How to Paint Horizontal Stripes

I am completely in love with the new striped wall in our master bedroom (I posted the big reveal here). It took a while, but it was totally worth it. It’s subtle but fun and makes a huge difference to the room.

It’s really not hard to paint stripes, but it can be time-consuming. Here’s how I did it…

You will need:
Two colors of paint (I used Sherwin Williams Rainwashed and Window Pane, only a shade apart)
Painter’s tape
Drop cloth
Level
Ruler
Pencil
Roller (I’ve heard that there’s less chance of bleeding with a foam roller but I used a regular one and didn’t have any issues)
Good quality angled paint brush (I like Purdy)

1. The base color
If you are just adding stripes to an already painted room, this step is already done for you. If not, paint your wall and give it at least a few days for the paint to cure before you start taping.
Our bedroom was green, and I thought I might want green stripes (I could always retape and repaint later if I didn’t love it, which is exactly what happened…more on that in a min), so I just skipped straight to the next step…

2. How many stripes?

First, figure out how big you want your stripes to be, and whether you want them to be even or not. Roughly mark out a couple of stripes to see what looks good in your space using painter’s tape. Measure your wall and adjust your stripe width if necessary.
My wall is about 9.5 feet tall. I liked the look of alternating 8″ and 11.5″ stripes. Dividing the height of the wall by those measurements gave me 6 stripes of each color. It didn’t divide exactly, so I decided to make life a little easier for myself and tacked on the extra fractions of an inch to the bottom stripe. I had a slightly wider bottom stripe but nice round measurements on all the others. It’s not noticeable.

3. The first stripe is the most important

Start by measuring the bottom stripe. I measured 11.5″ (plus that little bit extra) from the skirting board and made a mark. I did the same in intervals along the bottom of the wall. I then took my ruler and level and drew a straight line, using the marks as my guide, across the entire wall. (It would have been easier to use a combo level rule, but I didn’t have one, so I improvised.)

This should show you whether your skirting board is level or not. If it’s not, this line is going to be your guide for marking out all the other stripes, so it’s really important to take your time and do it right.

4. Mark out all the other stripes
This is the bit that can take way longer than necessary if you let it. The easiest way to measure all the other stripes is to start on one side of the wall. Measure from your skirting board or that first line, mark the appropriate intervals, then tape out a small section of the line, making sure it’s level.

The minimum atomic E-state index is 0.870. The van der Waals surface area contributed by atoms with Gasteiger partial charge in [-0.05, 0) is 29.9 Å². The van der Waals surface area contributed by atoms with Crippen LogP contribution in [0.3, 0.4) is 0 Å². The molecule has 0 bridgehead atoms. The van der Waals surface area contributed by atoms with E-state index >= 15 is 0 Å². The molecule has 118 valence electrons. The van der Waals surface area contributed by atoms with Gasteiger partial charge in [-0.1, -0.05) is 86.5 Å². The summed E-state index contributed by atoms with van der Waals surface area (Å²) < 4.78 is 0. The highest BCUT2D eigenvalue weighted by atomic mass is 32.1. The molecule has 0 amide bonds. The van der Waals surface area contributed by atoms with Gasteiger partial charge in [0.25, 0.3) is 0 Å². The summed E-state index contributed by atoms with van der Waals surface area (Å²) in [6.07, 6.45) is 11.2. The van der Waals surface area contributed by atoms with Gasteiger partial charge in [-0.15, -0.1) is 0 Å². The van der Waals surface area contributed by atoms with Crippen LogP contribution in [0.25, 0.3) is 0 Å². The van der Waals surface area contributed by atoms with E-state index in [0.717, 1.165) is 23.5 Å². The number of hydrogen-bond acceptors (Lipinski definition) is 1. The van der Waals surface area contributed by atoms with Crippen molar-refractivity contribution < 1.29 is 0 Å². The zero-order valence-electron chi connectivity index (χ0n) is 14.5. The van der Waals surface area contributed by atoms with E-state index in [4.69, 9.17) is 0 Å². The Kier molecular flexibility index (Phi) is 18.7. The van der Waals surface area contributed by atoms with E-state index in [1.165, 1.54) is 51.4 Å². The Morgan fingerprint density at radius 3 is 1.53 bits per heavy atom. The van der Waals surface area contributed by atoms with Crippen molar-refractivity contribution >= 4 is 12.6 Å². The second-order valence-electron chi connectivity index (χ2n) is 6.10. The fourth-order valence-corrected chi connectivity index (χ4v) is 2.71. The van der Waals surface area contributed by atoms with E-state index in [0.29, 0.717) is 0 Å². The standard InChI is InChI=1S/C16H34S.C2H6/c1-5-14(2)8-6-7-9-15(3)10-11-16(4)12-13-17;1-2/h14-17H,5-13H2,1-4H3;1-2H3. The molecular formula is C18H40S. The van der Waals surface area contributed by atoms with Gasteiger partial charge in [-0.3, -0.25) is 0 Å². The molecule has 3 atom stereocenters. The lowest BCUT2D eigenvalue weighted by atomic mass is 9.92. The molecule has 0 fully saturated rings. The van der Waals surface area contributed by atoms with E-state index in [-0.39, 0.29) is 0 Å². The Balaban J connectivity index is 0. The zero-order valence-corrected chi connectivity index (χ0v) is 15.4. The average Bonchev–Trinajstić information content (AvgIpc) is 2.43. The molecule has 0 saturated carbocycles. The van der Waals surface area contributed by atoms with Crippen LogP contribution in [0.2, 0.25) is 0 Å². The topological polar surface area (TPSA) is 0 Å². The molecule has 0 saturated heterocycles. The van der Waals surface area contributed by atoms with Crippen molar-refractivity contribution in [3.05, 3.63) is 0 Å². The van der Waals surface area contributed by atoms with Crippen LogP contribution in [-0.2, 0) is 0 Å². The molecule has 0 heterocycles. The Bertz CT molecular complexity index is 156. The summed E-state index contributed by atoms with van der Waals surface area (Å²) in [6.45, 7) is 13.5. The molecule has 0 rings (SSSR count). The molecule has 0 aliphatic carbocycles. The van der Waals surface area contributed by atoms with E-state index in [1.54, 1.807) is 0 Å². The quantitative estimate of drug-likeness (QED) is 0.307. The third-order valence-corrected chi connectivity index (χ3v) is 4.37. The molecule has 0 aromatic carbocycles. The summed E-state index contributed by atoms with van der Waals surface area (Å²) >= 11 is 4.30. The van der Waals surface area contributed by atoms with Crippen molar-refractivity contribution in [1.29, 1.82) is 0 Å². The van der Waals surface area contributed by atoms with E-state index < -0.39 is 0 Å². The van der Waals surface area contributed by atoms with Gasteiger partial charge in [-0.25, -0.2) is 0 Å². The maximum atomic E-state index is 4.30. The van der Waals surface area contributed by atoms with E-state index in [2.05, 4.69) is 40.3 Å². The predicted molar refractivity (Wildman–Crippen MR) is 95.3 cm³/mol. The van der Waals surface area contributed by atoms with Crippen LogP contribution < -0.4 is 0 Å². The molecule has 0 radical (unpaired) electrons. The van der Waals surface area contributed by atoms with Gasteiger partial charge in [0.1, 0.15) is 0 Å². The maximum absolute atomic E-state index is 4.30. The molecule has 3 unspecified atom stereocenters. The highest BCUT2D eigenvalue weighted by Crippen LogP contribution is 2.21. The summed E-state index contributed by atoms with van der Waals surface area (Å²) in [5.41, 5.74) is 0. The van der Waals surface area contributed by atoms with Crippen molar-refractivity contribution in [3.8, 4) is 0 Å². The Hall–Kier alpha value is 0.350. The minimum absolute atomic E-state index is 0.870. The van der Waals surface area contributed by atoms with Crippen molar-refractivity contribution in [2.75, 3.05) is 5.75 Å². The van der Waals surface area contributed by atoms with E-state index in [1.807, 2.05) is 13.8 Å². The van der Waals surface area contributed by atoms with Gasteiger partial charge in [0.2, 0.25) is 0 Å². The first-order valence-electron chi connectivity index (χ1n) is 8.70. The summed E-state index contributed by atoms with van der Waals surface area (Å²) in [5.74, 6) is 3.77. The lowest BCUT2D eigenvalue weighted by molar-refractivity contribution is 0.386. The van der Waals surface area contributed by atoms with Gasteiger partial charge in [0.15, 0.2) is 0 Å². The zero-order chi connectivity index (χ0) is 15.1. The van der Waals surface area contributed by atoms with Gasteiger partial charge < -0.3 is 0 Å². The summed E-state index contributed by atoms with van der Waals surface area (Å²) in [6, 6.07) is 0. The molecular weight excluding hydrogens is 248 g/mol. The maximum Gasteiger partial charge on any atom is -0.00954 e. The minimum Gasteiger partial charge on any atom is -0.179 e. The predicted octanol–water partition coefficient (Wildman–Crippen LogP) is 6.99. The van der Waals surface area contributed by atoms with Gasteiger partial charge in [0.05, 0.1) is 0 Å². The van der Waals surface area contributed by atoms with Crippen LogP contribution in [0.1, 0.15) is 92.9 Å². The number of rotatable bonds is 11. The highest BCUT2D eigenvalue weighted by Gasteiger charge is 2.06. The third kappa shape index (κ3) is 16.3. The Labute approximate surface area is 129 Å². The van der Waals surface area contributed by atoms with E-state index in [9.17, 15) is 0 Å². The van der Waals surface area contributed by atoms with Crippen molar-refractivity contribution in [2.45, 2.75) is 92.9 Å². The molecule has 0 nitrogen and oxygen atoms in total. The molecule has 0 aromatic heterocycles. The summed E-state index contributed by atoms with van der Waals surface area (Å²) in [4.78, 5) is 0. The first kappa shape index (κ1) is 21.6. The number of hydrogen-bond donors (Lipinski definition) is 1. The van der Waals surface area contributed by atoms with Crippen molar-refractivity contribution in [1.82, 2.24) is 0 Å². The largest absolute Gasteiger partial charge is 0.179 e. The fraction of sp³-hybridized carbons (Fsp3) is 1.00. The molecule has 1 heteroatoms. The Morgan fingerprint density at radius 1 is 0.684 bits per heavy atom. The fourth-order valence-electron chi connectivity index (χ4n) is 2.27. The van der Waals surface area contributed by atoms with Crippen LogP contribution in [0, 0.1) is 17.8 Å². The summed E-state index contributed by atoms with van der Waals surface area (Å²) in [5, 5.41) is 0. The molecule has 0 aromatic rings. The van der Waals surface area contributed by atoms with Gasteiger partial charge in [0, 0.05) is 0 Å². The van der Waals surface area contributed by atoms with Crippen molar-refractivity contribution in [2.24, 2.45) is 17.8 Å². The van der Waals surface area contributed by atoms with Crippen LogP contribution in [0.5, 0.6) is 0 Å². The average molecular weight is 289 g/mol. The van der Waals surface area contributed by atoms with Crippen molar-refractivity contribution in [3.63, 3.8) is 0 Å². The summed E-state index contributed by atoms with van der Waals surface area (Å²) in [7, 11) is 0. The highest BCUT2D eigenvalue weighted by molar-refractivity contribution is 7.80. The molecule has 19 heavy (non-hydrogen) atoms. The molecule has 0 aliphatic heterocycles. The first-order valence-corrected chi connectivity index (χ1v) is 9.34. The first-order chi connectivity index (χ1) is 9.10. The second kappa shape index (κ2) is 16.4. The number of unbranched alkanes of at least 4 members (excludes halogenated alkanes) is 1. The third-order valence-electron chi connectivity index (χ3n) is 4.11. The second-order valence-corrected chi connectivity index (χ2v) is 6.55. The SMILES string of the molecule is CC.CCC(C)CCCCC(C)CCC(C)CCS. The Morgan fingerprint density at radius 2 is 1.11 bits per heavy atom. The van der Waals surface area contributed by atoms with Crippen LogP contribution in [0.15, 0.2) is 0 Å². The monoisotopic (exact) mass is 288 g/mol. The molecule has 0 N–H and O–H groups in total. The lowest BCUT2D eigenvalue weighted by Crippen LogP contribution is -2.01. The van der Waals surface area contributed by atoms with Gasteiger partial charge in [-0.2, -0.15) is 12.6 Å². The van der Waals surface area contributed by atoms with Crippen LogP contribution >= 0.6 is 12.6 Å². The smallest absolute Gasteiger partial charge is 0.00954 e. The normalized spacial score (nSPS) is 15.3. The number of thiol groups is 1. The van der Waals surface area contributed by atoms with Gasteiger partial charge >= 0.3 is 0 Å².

So I marked at 11.5″, then 19.5″, then 31″ and so on, all the way up the wall.

Then run your tape all the way from one side to another, matching up with the markings on both edges of the room.
{From here, I just unraveled the tape and walked it across the
room until I met the markings on the other side – not the best
photo but there was no-one else around to take a better one}

 Repeat until all your stripes are taped.

Update: Tip for Textured Walls

To avoid the paint bleeding under the tape, paint over it first in your base color to seal it. When that’s dry, paint with the color of your stripes. It’ll save you hours of touching up.

5. Paint the edges
As with any paint job, it’s better to paint the edges (against the ceiling, other walls, and around windows or door frames) before you roller in the rest – this helps the brush strokes blend in better.

6. Roller in the rest and remove the tape
Fill in the rest and give it a second coat if necessary. Wait about half an hour so the paint isn’t completely dry then remove the tape.

If you take the tape off too soon or too late, it’s likely to peel the paint off, which might make you cry. Like this.

7. If you’re not done…
After all that, I wasn’t loving the green stripes. (If I did like them, obviously I would have painted back over the test patches I made before I started on the stripes.) I wanted a more subtle look, so I waited for the paint to cure (I gave it six days), re-taped to leave all the green stripes exposed, and repeated steps 5 and 6.

I picked up more paint, a shade lighter and tested it.

There was still more contrast than I wanted (although it’s not that obvious in the picture), so I mixed 2/3 of the lighter colour (Sherwin Williams Window Pane) with 1/3 of my original colour (Sherwin Williams Rainwashed). The result was more subtle.

The last step was just peeling off the tape. To recap, here is the before:

And after:

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